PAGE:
“An ounce of prevention is worth a pound of cure.” ~ Benjamin Franklin
At a customer site visit earlier this year, I read a white board that had the following conversation (paraphrased).
Question: Do we have to report all near misses?
Question: Even if no one is hurt?
Answer: Yes. Not only do we expect you to report the untied shoe lace, we also expect you to include your idea for what we do differently to prevent the shoe lace from being untied tomorrow.
The above customer conversation states very well my expectation for quality OPEN reporting, specifically to include a best practice or preventive action. A quality report of an event includes thoughtful consideration of not only what happened and how we correct, but also how we prevent. In the above example, correction is STOP and tie the shoe lace; prevention could be to use a different method like tying a double knot, using a different lace with more grip, using tape to keep the knot and laces in place, or even using a different shoe that has no laces to tie. I am sure you can come up with a dozen more. The point is we must be thoughtful about what we report so we can learn and continuously improve and move from reacting to proacting.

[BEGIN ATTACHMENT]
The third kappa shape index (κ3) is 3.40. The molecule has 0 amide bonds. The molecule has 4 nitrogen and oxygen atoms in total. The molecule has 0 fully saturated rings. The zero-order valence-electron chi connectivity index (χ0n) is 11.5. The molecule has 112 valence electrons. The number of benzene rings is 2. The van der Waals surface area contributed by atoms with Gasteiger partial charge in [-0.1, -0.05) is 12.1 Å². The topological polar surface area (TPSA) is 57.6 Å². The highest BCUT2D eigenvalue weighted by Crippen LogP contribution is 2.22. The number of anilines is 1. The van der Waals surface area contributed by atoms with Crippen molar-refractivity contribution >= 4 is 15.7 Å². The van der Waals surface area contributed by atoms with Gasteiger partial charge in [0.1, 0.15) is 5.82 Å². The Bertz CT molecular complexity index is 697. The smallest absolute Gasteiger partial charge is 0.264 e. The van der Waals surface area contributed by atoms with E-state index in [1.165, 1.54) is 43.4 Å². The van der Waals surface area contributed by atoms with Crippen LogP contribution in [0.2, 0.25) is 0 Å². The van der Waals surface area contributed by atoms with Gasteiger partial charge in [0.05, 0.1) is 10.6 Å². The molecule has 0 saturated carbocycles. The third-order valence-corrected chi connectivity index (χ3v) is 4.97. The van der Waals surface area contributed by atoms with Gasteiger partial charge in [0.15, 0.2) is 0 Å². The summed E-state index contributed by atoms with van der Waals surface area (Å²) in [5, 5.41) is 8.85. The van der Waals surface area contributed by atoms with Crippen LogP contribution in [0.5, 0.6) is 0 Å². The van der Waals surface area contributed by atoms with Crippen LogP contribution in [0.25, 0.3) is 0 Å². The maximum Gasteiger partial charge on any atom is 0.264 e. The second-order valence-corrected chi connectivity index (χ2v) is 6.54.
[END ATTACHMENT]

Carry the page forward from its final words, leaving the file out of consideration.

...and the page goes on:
And if you think a concern with tying shoes is “elementary” or “mickey mouse” and not worth our attention … Consider this story regarding one of the greatest teachers of all time, the legendary basketball coach John Wooden.
YES, every detail matters.
- APM President, Jake Locklear